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Plagiarism.org - Best Practices for Ensuring Originality in Written Work

Plagiarism.org - Best Practices for Ensuring Originality in Written Work

http://www.plagiarism.org/

Related:  plagiarismStudy skillsethical use in the 21st centuryILDigital Citizenship

Put an End to Plagiarism in Your Classroom According to a report by Plagiarism.org, "Studies indicate that approximately 30 percent of all students may be plagiarizing on every written assignment they complete." Kids plagiarize for a variety of reasons. Some kids are lazy, some are unmotivated, some are disorganized, and some just don't understand what plagiarism really is. Whatever the reasons, a few simple steps can help you put an end to plagiarism in your classroom. Teaching Adolescents How to Evaluate the Quality of Online Information An essential part of online research is the ability to critically evaluate information. This includes the ability to read and evaluate its level of accuracy, reliability and bias. When we recently assessed 770 seventh graders in two states to study these areas, the results definitely got our attention.

Remix, Reuse, Recombine: Holding a Seminar on Mash-Up Culture Overview | How are the dynamics of the Web affecting how we read, think and create? What is a “mash-up,” and what does this trend mean for our culture? In this lesson, students reflect on the cultural changes being forged by digital media and prepare and participate in a Socratic seminar on the issues. They then create their own mash-ups and reflect upon what is lost and gained through “recombinant” or appropriation art. How To Make Students Better Online Researchers I recently came across an article in Wired Magazine called “ Why Kids Can’t Search “. I’m always interested in this particular topic, because it’s something I struggle with in my middle and high school classes constantly, and I know I’m not alone in my frustrations. Getting kids to really focus on what exactly they are searching for, and then be able to further distill idea into a few key specific search terms is a skill that we must teach students, and we have to do it over and over again. We never question the vital importance of teaching literacy, but we have to be mindful that there are many kinds of “literacies”. An ever more important one that ALL teachers need to be aware of is digital literacy. I could go off in many directions on this, but for the purpose of this post I’m focusing strictly on the digital literacy of searching.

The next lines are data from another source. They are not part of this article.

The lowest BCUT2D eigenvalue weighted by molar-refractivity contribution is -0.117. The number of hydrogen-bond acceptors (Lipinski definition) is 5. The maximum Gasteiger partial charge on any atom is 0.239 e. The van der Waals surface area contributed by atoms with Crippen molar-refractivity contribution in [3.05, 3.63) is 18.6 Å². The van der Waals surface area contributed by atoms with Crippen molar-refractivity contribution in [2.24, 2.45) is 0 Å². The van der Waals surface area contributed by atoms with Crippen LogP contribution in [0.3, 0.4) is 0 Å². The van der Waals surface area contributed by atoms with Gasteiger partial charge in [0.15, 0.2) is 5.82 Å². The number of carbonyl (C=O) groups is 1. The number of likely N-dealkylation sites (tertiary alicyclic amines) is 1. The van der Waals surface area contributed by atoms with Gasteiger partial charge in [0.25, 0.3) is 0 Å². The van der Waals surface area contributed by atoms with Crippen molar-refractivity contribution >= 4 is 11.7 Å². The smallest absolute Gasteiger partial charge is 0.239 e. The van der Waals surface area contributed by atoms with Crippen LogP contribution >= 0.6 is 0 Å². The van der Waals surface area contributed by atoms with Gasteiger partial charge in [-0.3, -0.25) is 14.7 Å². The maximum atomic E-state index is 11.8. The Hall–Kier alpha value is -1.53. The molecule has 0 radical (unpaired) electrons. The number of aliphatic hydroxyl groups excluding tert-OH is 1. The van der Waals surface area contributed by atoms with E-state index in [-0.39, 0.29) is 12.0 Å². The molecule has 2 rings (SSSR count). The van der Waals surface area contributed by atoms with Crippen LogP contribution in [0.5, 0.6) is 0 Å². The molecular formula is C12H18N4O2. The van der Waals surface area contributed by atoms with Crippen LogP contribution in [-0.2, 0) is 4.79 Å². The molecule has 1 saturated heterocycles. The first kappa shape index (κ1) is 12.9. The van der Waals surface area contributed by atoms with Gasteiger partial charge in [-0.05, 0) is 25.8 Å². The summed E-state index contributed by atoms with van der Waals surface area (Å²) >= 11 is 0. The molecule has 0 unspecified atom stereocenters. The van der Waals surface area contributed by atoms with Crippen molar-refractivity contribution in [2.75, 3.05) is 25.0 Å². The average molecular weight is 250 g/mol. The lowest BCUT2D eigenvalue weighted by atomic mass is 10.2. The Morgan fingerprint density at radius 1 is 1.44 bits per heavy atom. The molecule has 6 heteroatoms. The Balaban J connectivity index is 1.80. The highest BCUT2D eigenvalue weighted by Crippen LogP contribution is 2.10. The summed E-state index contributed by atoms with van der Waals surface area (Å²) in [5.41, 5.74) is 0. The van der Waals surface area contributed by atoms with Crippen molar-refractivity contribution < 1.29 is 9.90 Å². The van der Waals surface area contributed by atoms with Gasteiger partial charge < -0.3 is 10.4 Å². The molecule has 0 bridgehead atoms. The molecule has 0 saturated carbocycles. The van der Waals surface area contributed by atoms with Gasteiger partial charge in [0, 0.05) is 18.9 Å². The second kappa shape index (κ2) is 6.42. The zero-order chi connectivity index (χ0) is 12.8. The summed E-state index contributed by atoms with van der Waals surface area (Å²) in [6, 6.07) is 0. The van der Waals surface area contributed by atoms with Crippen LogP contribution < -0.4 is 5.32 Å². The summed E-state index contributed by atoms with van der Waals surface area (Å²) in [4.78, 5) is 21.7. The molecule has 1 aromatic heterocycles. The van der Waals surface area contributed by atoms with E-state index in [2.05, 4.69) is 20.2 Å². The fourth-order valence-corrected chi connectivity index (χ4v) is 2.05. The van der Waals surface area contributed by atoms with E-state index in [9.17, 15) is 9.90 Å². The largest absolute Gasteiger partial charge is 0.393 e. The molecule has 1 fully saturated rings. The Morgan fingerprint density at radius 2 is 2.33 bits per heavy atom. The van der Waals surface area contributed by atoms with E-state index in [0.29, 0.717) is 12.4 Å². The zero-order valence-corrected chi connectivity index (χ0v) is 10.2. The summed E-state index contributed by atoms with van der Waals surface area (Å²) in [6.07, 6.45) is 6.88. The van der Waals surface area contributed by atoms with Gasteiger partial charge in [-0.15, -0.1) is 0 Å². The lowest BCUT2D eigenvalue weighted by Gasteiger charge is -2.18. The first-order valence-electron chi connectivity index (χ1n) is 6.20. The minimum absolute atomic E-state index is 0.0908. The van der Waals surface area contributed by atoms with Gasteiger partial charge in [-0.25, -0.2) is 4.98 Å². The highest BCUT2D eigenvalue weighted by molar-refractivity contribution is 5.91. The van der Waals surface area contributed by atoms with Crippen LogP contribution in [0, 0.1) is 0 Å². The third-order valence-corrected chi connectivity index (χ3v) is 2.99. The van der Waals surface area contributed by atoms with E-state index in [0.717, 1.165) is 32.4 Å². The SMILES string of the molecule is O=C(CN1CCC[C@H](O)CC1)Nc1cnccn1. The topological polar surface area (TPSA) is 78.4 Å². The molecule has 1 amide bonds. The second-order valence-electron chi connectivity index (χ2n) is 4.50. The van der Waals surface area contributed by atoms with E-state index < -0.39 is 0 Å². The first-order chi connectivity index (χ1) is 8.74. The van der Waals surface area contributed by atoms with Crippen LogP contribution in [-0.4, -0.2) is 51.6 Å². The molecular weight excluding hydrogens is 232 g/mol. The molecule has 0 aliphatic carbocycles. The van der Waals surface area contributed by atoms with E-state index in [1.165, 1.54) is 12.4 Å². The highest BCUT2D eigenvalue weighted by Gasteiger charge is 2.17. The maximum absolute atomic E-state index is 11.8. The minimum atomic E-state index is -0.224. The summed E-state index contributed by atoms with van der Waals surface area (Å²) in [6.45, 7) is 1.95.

Copyright Flowchart: Can I Use It? Yes? No? If This… Then… It is the responsibility of all educators to model good digital citizenship for their students. Especially when it comes to copyright, plagiarism and intellectual property. The waters are murky. Education World ® - Student Guide to Avoiding Plagiarism Plagiarism is presenting someone else's words or ideas as your own. The following are all examples of plagiarism: Quoting or paraphrasing material without citing the source of that material. Sources can include Web sites, magazines, newspapers, textbooks, journals, TV and radio programs, movies and videos, photographs and drawings, charts and graphs; any information or ideas that are not your own. Quoting a source without using quotation marks -- even if you do cite it.